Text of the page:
Movie Review: Robin Hood – A Tea Party Tax Avenger?
Today I just saw the new Robin Hood movie directed by Ridley Scott. I was SURPRISED. Not just because I liked it better than I thought I would. Not because it was political, but because the message was so different from what you expect of the man who steals from the rich to give to the poor. And mostly that the message was so eloquently SPOT ON.
I never judge a movie’s quality by what it’s trying to say. I judge it by how well it says it. Avatar was an amazing movie, expressed itself powerfully, even though its message was juvenile. Not only did Robin Hood have an excellent message, but it brought it out in dramatic form so expertly.
This movie was about taxes. Yes, taxes. And it drives home the point of what taxes mean in the backstory. Showing how in 12th Century England people of the country are breaking their backs to support themselves in harsh times, only to see what they’ve produced and earned ripped from their hands by rulers demanding that everyone pay their fair share. Their fare share for the rulers’ endless wars and other endless expensive spending projects. Eventually it gets to be too much and the people organize together in mass for a tax revolt. Hmm… Tea Party?
I’m google-ing online now and finding many critics are very upset that this is not the classic steal from the rich to give to the poor Robin Hood. There’s no other such socialist undertones that imply rising higher than others is inherently wrong. No, instead there’s a demand on the King that a charter be drafted to limit his powers so that he cannot spend or tax without the consent of the governed. Robin Hood shouts to the crowd “What we ask for is Liberty. Liberty by Law!”, and makes the case to the King that a land of free people will create a stronger more prosperous England, as well as create citizens more loyal than any King enjoys.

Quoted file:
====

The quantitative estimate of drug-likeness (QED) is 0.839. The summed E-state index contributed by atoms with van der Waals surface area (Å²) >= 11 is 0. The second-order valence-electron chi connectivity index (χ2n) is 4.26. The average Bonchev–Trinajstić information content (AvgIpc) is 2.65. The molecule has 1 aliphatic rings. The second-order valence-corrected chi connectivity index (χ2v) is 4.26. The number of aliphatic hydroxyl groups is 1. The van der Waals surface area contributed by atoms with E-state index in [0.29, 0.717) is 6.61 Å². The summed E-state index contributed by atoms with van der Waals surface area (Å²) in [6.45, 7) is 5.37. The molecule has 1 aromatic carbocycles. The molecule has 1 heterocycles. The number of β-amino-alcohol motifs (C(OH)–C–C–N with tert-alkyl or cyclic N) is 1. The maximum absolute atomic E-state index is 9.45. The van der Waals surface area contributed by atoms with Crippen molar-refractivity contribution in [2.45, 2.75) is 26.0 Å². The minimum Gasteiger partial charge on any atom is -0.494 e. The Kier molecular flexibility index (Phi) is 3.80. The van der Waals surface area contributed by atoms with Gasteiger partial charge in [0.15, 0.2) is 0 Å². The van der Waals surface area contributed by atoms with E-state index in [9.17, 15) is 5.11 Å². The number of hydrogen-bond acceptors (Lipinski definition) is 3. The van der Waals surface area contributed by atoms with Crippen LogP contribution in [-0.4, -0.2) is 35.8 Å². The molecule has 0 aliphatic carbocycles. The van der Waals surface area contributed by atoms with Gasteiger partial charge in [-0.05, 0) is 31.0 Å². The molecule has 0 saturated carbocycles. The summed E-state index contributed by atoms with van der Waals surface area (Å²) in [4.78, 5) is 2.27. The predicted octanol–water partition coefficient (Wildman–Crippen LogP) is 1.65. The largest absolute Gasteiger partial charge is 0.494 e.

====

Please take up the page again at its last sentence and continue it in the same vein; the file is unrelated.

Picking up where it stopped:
[Check out the Trailer Below]
Yup, the movie’s message is a nearly explicit rallying cry for the Tea Party movement. And feels like an attack on both Bush and Obama. I couldn’t agree more with the libertarian points it makes viscerally. That yes, we do happen to use the government services we are taxed for, but to assume that any ruler can and should make better spending decisions with your income than you, it’s not only presumptuous, it is villainous. It’s theft, it’s brutal and it’s hurting your life. And for what? For inferior services operated by unaccountable self righteous “princely” bureaucrats.
Of course this is not just a political story. It’s a cool movie otherwise; intelligent and engaging. The backstory of injustice affects all the subplots and drives the theme of finding strength and courage and rising up to face challenges head on. The motto repeated throughout the movie is “Rise and Rise Again, Until Lambs become Lions”. This is an epic action film, brutal and bloody, and in line with Braveheart. The acting was great, Cate Blanchett was phenomenal, Russel Crowe was powerful, the production was engaging, and Ridley Scott continues to be incapable of directing anything less than excellent. It probably should have been titled “Robin Hood Begins” because it’s a prequel that leaves off where the classic tale begins. The story was a little hard to follow at the beginning, but it all makes sense in short time. At over 2 1/2 hours, you are hereby warned not to get a large drink.
Honestly, I had no desire to see Robin Hood, I never gave a damn about the classic story. A friend asked me to join him today and gave me only 15 minutes notice. I’m glad I didn’t turn him down.
I have no doubt that Ridley Scott and the writer Brian Helgeland would deny any connection with the Tea Party, and I’m sure this movie has nothing directly to do with that movement. Still, it explicitly and strongly supports the same ideals that the Tea Party stands for, so I can safely say, if you want to understand what the Tea Party is actually about, this movie serves as an excellent introduction.
Check out the Trailer: